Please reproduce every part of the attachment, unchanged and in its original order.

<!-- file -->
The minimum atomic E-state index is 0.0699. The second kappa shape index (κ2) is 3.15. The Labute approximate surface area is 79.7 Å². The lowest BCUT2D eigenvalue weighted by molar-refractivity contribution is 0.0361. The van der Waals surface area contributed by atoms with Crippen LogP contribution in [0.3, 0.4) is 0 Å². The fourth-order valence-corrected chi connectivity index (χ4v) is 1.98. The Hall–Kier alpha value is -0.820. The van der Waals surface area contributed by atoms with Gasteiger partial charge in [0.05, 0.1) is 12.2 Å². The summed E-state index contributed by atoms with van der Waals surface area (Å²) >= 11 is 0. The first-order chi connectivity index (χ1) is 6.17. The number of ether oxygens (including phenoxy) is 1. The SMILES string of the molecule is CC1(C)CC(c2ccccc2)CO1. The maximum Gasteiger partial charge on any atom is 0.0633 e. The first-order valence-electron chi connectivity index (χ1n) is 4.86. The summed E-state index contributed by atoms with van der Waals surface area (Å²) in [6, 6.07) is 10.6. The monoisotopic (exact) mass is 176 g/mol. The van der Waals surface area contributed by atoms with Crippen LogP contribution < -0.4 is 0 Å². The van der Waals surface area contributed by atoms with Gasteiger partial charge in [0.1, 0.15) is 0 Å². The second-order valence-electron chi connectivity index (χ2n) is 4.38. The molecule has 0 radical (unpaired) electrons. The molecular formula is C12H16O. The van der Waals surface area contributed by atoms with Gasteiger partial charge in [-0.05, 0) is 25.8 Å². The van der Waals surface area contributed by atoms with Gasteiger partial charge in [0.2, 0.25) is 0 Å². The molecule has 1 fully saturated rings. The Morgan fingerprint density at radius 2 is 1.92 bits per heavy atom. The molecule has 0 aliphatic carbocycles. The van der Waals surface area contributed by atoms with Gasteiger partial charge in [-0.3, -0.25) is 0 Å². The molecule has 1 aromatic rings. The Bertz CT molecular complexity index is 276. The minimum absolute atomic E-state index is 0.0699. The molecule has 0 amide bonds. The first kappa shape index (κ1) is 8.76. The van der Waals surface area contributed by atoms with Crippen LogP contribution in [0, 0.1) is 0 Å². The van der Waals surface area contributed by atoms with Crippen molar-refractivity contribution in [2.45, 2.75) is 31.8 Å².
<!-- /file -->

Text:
The minimum atomic E-state index is 0.0699. The second kappa shape index (κ2) is 3.15. The Labute approximate surface area is 79.7 Å². The lowest BCUT2D eigenvalue weighted by molar-refractivity contribution is 0.0361. The van der Waals surface area contributed by atoms with Crippen LogP contribution in [0.3, 0.4) is 0 Å². The fourth-order valence-corrected chi connectivity index (χ4v) is 1.98. The Hall–Kier alpha value is -0.820. The van der Waals surface area contributed by atoms with Gasteiger partial charge in [0.05, 0.1) is 12.2 Å². The summed E-state index contributed by atoms with van der Waals surface area (Å²) >= 11 is 0. The first-order chi connectivity index (χ1) is 6.17. The number of ether oxygens (including phenoxy) is 1. The SMILES string of the molecule is CC1(C)CC(c2ccccc2)CO1. The maximum Gasteiger partial charge on any atom is 0.0633 e. The first-order valence-electron chi connectivity index (χ1n) is 4.86. The summed E-state index contributed by atoms with van der Waals surface area (Å²) in [6, 6.07) is 10.6. The monoisotopic (exact) mass is 176 g/mol. The van der Waals surface area contributed by atoms with Crippen LogP contribution < -0.4 is 0 Å². The van der Waals surface area contributed by atoms with Gasteiger partial charge in [0.1, 0.15) is 0 Å². The second-order valence-electron chi connectivity index (χ2n) is 4.38. The molecule has 0 radical (unpaired) electrons. The molecular formula is C12H16O. The van der Waals surface area contributed by atoms with Gasteiger partial charge in [-0.05, 0) is 25.8 Å². The van der Waals surface area contributed by atoms with Gasteiger partial charge in [0.2, 0.25) is 0 Å². The molecule has 1 fully saturated rings. The Morgan fingerprint density at radius 2 is 1.92 bits per heavy atom. The molecule has 0 aliphatic carbocycles. The van der Waals surface area contributed by atoms with Gasteiger partial charge in [-0.3, -0.25) is 0 Å². The molecule has 1 aromatic rings. The Bertz CT molecular complexity index is 276. The minimum absolute atomic E-state index is 0.0699. The molecule has 0 amide bonds. The first kappa shape index (κ1) is 8.76. The van der Waals surface area contributed by atoms with Crippen LogP contribution in [0, 0.1) is 0 Å². The van der Waals surface area contributed by atoms with Crippen molar-refractivity contribution in [2.45, 2.75) is 31.8 Å².